A biweekly email from industry authority Nick DePaula packed with exclusive sneaker news and access to the athletes, designers, and executives that move the business.

It was a typical “Business of Devin Booker” meeting, with Nike execs and designers traveling to Phoenix to meet with Booker, his dad, brother and agent. In a conference room at the swanky Sanctuary Hotel in Camelback Mountain, Nike reps began to talk through the history of every Swoosh signature athlete, dating all the way back to Michael Jordan, including icons from both the NBA and WNBA like Penny Hardaway, Sheryl Swoopes, and Kobe Bryant in the chapters since.

The tally totaled 23 athletes from the NBA and seven stars from the WNBA. But then, the meeting lead chimed in.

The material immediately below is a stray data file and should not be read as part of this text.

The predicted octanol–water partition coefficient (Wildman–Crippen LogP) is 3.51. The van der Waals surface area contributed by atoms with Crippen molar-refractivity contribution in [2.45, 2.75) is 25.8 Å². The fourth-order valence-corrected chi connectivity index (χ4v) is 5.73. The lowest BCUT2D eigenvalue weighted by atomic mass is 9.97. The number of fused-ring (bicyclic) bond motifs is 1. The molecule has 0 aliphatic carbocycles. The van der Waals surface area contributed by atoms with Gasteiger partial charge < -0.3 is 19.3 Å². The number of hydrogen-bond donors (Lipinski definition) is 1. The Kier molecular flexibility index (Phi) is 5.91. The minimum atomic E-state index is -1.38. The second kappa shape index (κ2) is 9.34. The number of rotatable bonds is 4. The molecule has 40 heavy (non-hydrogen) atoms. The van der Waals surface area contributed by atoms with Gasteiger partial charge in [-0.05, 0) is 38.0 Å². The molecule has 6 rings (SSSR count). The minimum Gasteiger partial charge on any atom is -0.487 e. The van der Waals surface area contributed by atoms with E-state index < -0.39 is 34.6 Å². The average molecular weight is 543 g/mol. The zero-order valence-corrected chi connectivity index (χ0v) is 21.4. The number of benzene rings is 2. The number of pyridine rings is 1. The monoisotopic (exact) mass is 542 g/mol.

“Something’s missing up there…”

When the next slide turned over, there was a portrait of Booker. As the room fell quiet, the realization of what had just happened hit everyone. 

The Devin Booker signature shoe series was on the way. 

“They dropped it in on me as a surprise,” Booker can now smile and say. 

Almost immediately, a hand-painted, $2,000 black bottle of Clase Azul Ultra appeared, featuring platinum and silver design detailing and even a 24-karat gold embellishment along the signature bottle silhouette, as celebratory shots were in store. 

Booker’s mother and sister had made their way to the resort to join in on the celebration, along with then-Suns teammate Chris Paul